Hold that Pyrex cup up kind of high off the spider (and the hoecake mixture most likely will have thickened, so let your fork tell you how much more water to add—a splash or so—to make it perfectly runny…but you don’t want it to be watery).
Splash down a goodly pour of hoecake mixture. The height at which you hold the Pyrex, the thinness of the mixture, and the resulting force of the splash is what makes these hoecakes perfection (lacy edged). Now, “goodly” perversely means a SMALL enough amount so that your spider will hold three, at the most four, hoecakes. There are recipes out there that say “cover the skillet with the batter and make one big hoecake” but NO NO NO that’s not the Mrs. Hate way. You want to make maybe six or seven spider’s worth of hoecake at three to four hoecakes per spider because your family and/or guests will be eating them as fast as you make them—and that is flat the truth and it will happen. If you’re making them right—a delicate lacy edge,a thin, firm, tender middle, and nicely golden—they are…someone please invent a better, a stronger, word than addictive.
Back to reality.
You’ve poured out, say, three hoecakes, and things are happening pretty quick now.
Get a thin metal spatula and start poking around up under the happiest hoecake edge and see if it’s firm enough to flip. You’re talking maybe a minute of cooking on this first side before turning the hoecake AND you will be twiddling with the heat AND twiddling with adding more grease as needed to keep hoecakes from sticking. Practice is the word of the hour here.
So, you’ve flipped it, you’ll cook it a little more, and the art is almost complete.
Put those hoecakes to drain on the brown paper bags. Using a paper towel to drain the grease would be so…yucky…blechhhh. You NEED that slick brown paper to make the grease behave and drain correctly so that the hoecakes will remain happy and crispy and tasty. Paper towels just make the hoecakes sad and soggy and pitiful. That heat and that grease and that steam hitting that waffly, limp paper towel? Nightmarish!!! You may, up to this point, have cooked a perfect hoecake, but if you drain them on a paper towel, your efforts will go south quick. (Mrs. Hate hates using that phrase, being Southern and all, but it is necessary here.)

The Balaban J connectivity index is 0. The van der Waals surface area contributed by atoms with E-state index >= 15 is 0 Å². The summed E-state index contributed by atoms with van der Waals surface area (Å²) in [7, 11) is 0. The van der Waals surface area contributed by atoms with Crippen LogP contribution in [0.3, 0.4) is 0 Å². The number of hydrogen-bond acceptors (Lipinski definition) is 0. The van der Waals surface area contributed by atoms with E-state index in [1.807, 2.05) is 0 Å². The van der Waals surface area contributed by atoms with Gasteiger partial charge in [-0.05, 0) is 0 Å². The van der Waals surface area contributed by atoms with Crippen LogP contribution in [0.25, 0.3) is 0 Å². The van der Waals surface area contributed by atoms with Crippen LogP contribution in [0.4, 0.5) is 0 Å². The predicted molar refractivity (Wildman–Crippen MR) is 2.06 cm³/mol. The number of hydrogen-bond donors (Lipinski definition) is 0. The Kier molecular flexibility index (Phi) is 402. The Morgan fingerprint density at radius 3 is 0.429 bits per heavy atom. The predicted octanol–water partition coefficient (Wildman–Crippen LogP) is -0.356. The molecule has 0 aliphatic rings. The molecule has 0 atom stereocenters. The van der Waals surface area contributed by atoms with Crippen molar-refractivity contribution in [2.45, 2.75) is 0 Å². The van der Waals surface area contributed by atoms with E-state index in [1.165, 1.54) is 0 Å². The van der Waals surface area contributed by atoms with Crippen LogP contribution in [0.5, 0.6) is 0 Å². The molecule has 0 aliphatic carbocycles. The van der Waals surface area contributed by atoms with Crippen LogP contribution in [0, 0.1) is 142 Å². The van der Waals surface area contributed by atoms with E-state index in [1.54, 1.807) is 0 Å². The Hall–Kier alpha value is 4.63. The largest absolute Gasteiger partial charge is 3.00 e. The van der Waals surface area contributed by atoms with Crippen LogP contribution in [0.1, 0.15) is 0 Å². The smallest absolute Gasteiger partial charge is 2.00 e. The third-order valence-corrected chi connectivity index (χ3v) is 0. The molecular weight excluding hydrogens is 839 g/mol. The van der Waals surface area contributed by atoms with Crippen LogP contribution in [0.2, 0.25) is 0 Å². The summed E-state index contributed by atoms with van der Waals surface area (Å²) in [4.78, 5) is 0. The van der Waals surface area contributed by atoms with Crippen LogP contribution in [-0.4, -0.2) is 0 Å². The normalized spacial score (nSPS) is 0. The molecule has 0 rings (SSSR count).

If you’ve cooked them right, don’t worry about getting to sit down and eat with the folks. You’ll pretty much be standing there cooking more hoecake and will generally join the table when everyone else is about half finished eating. Mrs. Hate saw her mother do that often. Her mother was a saint, a giver, and creative to the core.
HATE POINT: not having hoecake to eat with field peas and okra and mashed potatoes and sliced tomatoes
LOVE POINT: a childhood filled with eating like this with vegetables from the garden and loving parents who were the best
Granny was probably one of the very few people who could smoke and not get lung cancer or emphysema or anything mere weakling mortals would. You see, Granny was tough.
Her fingernails may have been just slightly yellow, and her Buick and little back porch may have always smelled of stale Winstons, but I’m guessing Granny’s sheer toughness repelled anything bad catching hold of her (“bad” being cancer or emphysema or such as that).
Or, was it her pound cake that formed a shield against ill health??
All I know is, she could have easily cooked a thousand pound cakes in her long life. I should know…there was usually one on the kitchen counter on Sundays for strawberry shortcake.
And what’s interesting about this to me is, Granny cooked only ONE pound cake recipe her entire life. It was a good pound cake, and it tasted the same year in and year out…a classic, if you will…but I’ve tried all sorts of pound cake recipes and enjoyed every minute of it. Furthermore, I’ve analyzed this recipe-trying trait in myself and have decided it’s very obvious that it comes down through my mother and my grandfather (Granny’s husband), in that the desire to try new things and be stimulated and curious and restless and have challenges both large and small comes from the mother and the grandfather, not from Granny.